Empty Days from Italy consist of Paolo 'Ske' Botta (keyboards), Jacopo Costa (vibes), Elaine Di Falco (vocals), Maurizio Fasoli (piano), Bianca Fervidi (cello), Pat Moonchy (electric zen garden), Rachel O'Brien (vocals), Giuseppe A. Olivini (percussion) and Francesco Zago (guitars, Mellotron, bass). It seems that Francesco Zago is very much the driving force; he wrote the vast majority of the lyrics and the music as well as editing, mixing and producing the record.
The album contains seven instrumentals and seven songs with lyrics. I'm very taken with the cover too and yet again AltrOck have released a very professional package. There's very little in the way of biography on the website, but if you visit Francesco Zago on Facebook, you'll be able to stream tracks from the album. Zago is a talented chap; together with Marcello Marinone he established AltrOck Productions in 2005 to promote avant-prog and experimental music. In the same year he founded the ensemble Yugen, who have released four CDs so far. Moreover, he's involved in Kurai another project as well as Empty Days. He also has an improvisation duo called Zauss, with the Swiss sax player Markus Stauss. In 2012 he joined Stormy Six, the Italian historical RIO group. He's also the guitar player of Not A Good Sign, who released their first eponymous album in June 2013 (see review).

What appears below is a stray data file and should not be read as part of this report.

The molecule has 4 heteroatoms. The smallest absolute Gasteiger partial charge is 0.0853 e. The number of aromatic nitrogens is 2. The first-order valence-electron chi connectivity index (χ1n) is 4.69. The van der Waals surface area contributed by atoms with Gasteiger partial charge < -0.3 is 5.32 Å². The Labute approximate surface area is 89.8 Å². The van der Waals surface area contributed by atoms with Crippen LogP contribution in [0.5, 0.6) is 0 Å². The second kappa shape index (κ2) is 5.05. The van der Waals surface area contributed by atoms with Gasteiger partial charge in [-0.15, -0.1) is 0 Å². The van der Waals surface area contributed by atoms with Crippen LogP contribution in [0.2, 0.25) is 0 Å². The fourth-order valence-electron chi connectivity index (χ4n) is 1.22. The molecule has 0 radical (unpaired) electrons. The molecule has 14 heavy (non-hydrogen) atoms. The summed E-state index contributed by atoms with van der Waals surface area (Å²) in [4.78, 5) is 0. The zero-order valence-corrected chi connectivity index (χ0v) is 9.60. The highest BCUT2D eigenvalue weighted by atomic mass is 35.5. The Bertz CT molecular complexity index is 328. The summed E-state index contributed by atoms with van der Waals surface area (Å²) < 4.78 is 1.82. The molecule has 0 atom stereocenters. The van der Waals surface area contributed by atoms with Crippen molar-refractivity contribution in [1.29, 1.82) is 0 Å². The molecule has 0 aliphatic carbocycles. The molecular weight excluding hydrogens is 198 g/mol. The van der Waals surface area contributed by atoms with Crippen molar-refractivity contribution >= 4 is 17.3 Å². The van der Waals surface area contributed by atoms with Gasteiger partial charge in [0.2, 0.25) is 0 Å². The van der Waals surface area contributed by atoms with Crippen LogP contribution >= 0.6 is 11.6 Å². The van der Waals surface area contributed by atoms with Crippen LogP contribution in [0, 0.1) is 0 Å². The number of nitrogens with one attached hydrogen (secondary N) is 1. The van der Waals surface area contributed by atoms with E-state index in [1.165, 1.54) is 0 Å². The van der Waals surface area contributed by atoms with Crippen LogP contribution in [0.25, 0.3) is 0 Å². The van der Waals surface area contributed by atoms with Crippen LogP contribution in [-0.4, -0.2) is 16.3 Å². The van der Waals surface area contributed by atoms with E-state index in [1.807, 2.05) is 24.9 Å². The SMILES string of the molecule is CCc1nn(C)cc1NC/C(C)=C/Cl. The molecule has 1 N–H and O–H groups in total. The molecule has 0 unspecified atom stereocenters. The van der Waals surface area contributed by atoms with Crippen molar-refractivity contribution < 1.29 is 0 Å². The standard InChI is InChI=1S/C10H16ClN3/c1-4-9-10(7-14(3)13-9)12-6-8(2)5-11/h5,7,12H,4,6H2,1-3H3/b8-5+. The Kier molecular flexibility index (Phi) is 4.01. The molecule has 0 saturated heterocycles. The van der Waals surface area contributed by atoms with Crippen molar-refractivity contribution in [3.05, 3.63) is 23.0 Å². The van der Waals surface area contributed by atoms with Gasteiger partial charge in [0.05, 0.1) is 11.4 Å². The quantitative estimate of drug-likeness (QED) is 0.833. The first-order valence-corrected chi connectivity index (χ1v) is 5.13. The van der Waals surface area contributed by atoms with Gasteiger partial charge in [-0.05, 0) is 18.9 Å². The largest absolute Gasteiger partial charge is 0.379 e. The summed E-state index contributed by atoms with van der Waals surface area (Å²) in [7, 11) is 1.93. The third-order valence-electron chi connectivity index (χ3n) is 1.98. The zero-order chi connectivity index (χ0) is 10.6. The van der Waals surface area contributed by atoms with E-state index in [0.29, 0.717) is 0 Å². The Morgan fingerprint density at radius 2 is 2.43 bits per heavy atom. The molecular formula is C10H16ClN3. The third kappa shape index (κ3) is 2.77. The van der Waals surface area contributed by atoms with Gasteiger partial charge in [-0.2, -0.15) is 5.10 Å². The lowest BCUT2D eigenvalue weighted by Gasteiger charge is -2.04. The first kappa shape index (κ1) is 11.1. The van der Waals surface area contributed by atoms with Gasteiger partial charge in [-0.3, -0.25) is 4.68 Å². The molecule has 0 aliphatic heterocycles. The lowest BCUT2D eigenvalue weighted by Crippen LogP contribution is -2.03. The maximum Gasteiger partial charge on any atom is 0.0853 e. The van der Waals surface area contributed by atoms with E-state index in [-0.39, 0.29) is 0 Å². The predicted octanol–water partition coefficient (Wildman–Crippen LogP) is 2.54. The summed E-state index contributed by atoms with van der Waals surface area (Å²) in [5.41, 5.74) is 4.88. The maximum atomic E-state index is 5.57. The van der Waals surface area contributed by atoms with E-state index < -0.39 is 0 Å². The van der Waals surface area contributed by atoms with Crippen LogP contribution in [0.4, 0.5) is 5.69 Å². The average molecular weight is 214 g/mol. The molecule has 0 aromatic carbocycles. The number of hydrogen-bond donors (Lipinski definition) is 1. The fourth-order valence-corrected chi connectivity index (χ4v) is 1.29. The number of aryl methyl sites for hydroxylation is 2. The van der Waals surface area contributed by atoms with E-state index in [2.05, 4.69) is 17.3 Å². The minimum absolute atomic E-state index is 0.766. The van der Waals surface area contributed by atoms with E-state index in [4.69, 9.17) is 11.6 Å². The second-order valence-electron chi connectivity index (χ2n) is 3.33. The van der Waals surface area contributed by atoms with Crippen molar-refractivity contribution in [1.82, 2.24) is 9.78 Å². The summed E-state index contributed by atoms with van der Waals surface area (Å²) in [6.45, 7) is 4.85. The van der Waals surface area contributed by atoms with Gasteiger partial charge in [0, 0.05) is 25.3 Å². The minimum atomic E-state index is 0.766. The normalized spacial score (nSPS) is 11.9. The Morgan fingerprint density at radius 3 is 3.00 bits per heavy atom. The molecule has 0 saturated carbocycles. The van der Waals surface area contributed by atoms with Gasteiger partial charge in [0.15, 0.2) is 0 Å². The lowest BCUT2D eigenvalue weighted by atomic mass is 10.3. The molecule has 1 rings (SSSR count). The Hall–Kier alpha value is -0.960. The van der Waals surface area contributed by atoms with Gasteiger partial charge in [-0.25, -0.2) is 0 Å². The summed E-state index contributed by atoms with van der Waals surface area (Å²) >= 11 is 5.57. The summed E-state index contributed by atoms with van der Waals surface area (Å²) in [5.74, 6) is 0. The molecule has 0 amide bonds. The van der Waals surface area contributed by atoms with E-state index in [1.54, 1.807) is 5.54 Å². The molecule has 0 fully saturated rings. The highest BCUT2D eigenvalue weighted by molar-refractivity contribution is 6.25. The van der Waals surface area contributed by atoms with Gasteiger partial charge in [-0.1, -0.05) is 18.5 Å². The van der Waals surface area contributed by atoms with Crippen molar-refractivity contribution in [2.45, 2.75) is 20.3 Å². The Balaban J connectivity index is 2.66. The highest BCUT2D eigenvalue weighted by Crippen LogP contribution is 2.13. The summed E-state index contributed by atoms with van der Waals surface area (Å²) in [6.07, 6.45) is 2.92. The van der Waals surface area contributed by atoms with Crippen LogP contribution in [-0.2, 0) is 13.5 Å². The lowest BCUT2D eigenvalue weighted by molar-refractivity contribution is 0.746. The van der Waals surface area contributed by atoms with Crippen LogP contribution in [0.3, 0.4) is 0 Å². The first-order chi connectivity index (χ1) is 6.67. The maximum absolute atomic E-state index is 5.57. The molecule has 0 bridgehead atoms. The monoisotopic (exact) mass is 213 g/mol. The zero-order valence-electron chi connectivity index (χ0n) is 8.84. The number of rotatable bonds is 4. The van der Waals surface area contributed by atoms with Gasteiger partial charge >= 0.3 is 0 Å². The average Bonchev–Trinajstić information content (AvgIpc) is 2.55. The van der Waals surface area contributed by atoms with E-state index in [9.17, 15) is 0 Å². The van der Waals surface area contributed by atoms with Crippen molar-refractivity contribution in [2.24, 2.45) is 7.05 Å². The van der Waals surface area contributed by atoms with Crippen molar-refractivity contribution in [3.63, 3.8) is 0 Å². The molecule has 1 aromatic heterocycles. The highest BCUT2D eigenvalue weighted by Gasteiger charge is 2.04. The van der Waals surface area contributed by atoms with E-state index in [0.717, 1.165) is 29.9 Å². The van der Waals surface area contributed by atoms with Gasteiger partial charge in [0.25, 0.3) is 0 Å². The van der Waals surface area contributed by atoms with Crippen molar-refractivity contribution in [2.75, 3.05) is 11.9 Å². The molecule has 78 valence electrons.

Avant-prog and experimental is a good description of the music on offer. Ethereal female vocals next to more angular instrumental pieces make this an incredibly esoteric release. Running Water, for example is an achingly beautiful acoustic song, with very subtle strings and choir Mellotron before taking a baroque, haunting turn until single piano notes close out the track. The fourteen tracks have a running time of around 49 minutes, so the record doesn't outstay its welcome but the sparseness of the compositions, for example the instrumental In Darkness Let Me Dwell, never rushes you - it's contemplative music.
This eponymous album by Empty Days is a challenging listen for traditional prog fans I think, but well worth having a listen to if you're in the mood for some quiet, understated soundscapes.
*** Brian Watson (edited by Peter Willemsen)
Where to buy?